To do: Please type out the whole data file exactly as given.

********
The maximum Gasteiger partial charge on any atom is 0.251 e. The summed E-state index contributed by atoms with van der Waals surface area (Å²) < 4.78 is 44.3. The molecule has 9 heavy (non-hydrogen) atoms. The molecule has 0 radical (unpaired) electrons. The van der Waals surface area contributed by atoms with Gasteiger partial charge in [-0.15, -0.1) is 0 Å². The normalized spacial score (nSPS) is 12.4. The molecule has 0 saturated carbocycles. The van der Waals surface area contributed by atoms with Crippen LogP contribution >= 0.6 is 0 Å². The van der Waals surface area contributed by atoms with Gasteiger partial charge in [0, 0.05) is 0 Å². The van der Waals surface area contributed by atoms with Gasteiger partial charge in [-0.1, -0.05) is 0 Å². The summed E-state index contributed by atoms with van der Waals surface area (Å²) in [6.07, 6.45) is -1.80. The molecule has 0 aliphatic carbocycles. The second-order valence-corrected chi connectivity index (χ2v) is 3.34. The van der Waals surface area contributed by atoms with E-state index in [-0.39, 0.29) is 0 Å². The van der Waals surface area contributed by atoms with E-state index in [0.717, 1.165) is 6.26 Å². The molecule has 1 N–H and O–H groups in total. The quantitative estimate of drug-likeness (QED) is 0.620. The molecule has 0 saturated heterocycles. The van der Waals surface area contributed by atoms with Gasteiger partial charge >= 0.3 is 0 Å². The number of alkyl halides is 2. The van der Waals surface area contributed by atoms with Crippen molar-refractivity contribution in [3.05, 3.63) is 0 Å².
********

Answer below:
The maximum Gasteiger partial charge on any atom is 0.251 e. The summed E-state index contributed by atoms with van der Waals surface area (Å²) < 4.78 is 44.3. The molecule has 9 heavy (non-hydrogen) atoms. The molecule has 0 radical (unpaired) electrons. The van der Waals surface area contributed by atoms with Gasteiger partial charge in [-0.15, -0.1) is 0 Å². The normalized spacial score (nSPS) is 12.4. The molecule has 0 saturated carbocycles. The van der Waals surface area contributed by atoms with Crippen LogP contribution >= 0.6 is 0 Å². The van der Waals surface area contributed by atoms with Gasteiger partial charge in [0, 0.05) is 0 Å². The van der Waals surface area contributed by atoms with Gasteiger partial charge in [-0.1, -0.05) is 0 Å². The summed E-state index contributed by atoms with van der Waals surface area (Å²) in [6.07, 6.45) is -1.80. The molecule has 0 aliphatic carbocycles. The second-order valence-corrected chi connectivity index (χ2v) is 3.34. The van der Waals surface area contributed by atoms with E-state index in [-0.39, 0.29) is 0 Å². The van der Waals surface area contributed by atoms with E-state index in [0.717, 1.165) is 6.26 Å². The molecule has 1 N–H and O–H groups in total. The quantitative estimate of drug-likeness (QED) is 0.620. The molecule has 0 saturated heterocycles. The van der Waals surface area contributed by atoms with Gasteiger partial charge >= 0.3 is 0 Å². The number of alkyl halides is 2. The van der Waals surface area contributed by atoms with Crippen molar-refractivity contribution in [3.05, 3.63) is 0 Å².